How to tell your boss you won’t be coming to work. English health idioms

Sometimes you just don’t feel like going to work. ( = nie masz ochoty iść) Life sucks ( = jest do kitu), it’s raining cats and dogs ( = leje jak z cebra), or it’s simply a bad hair day ( = zły dzień). But you can’t really tell your boss that you won’t be coming to work today because it’s raining, can you? I have a better excuse ( = wymówka) for you today!

Ta lekcja jest dostępna także jako podcast i filmik. Hura!

A plausible reason ( = wiarygodny) for not coming to work is… being ill! Of course I hope you will never need to use this reason, but – just in case ( = na wszelki wypadek) – let’s look at five idioms which you can use here.

1. When you aren’t seriously ill yet, you can say: I’m going down with something. This means that you are becoming ill. For example, “I’m sorry Mr Jones, but I won’t be coming to work today. I think I’m going down with something.” In Polish: coś mnie bierze.

2. The next stage is being slightly off-colour. This means you’re feeling a little ill. For example, “I’m afraid I have to stay at home today. I’m feeling slightly off colour.” In Polish: marnie się czuję.

3. You can also be more specific and talk about the various body parts that are problematic. For example, “my back is killing me,” when you have problems… well, with your back. When your back hurts. This is quite a common complaint while working from home in the pandemic, without a good office chair. In Polish: “plecy nie dają mi żyć,” or some other, less polite, version ;).

4. Another body part which can cause you problems is your head. If you have a splitting headache, you have a big pain in your head. You can combine this with all the other idioms and say: “I’m feeling a bit off-colour today. I have a splitting headache, and my back is killing me. I might be going down with the flu, so I think I’d better stay at home.” Splitting headache in Polish: rozdzierający ból głowy / koszmarny ból głowy.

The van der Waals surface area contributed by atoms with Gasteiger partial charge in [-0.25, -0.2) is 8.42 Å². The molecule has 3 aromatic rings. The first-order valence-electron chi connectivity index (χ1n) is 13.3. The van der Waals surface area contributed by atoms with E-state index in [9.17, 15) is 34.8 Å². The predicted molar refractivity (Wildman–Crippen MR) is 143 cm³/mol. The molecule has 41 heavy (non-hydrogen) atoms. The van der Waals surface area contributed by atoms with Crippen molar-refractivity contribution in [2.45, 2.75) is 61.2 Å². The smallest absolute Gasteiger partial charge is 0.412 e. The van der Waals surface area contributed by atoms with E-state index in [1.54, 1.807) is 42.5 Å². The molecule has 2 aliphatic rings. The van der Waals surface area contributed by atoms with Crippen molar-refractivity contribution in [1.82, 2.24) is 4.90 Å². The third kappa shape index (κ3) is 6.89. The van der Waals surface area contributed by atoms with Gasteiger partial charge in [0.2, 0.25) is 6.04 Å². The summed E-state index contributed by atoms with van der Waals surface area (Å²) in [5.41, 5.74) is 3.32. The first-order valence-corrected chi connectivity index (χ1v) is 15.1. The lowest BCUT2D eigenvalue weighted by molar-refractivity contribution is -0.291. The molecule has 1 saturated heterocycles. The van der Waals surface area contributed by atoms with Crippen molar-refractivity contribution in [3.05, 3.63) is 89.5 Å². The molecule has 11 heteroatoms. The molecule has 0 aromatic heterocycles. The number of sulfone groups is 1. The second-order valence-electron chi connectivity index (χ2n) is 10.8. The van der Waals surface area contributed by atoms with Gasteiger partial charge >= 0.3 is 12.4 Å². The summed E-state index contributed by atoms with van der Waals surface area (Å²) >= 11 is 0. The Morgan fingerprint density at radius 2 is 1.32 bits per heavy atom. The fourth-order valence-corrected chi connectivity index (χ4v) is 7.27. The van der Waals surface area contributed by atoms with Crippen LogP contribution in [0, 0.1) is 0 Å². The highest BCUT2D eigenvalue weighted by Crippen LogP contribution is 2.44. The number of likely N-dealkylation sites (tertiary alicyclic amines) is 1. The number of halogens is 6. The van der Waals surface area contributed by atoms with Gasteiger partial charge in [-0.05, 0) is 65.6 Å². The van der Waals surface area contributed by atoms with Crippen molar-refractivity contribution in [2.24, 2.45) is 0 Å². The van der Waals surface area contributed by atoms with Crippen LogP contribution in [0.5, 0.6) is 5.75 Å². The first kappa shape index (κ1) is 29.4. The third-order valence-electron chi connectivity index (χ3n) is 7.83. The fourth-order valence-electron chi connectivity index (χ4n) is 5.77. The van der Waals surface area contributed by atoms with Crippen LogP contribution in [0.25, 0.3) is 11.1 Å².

5. And after you’ve fully recovered, or after you’ve had all the resort from work you needed, you can email your boss and announce joyfully: “I’m back on my feet! I’m coming to work tomorrow!” This means you’re feeling good again after an illness. In Polish: stanąłem na nogi.

So, these are five useful idioms to tell your boss that you won’t be coming to work! I hope you’ll never have to use them, of course!


And if you need more English idioms for work, I have a special treat ( = smakołyk) for you! Only till Friday, April 16th, can you get 10% off ( = 10% zniżki) my course on English idioms! It’s an ebook packed with useful work idioms, but I didn’t want to stress you out by mentioning work in it, so I packed them into a funny story, and I called it… well, “English idioms in a funny story.” Not very creative, I know…


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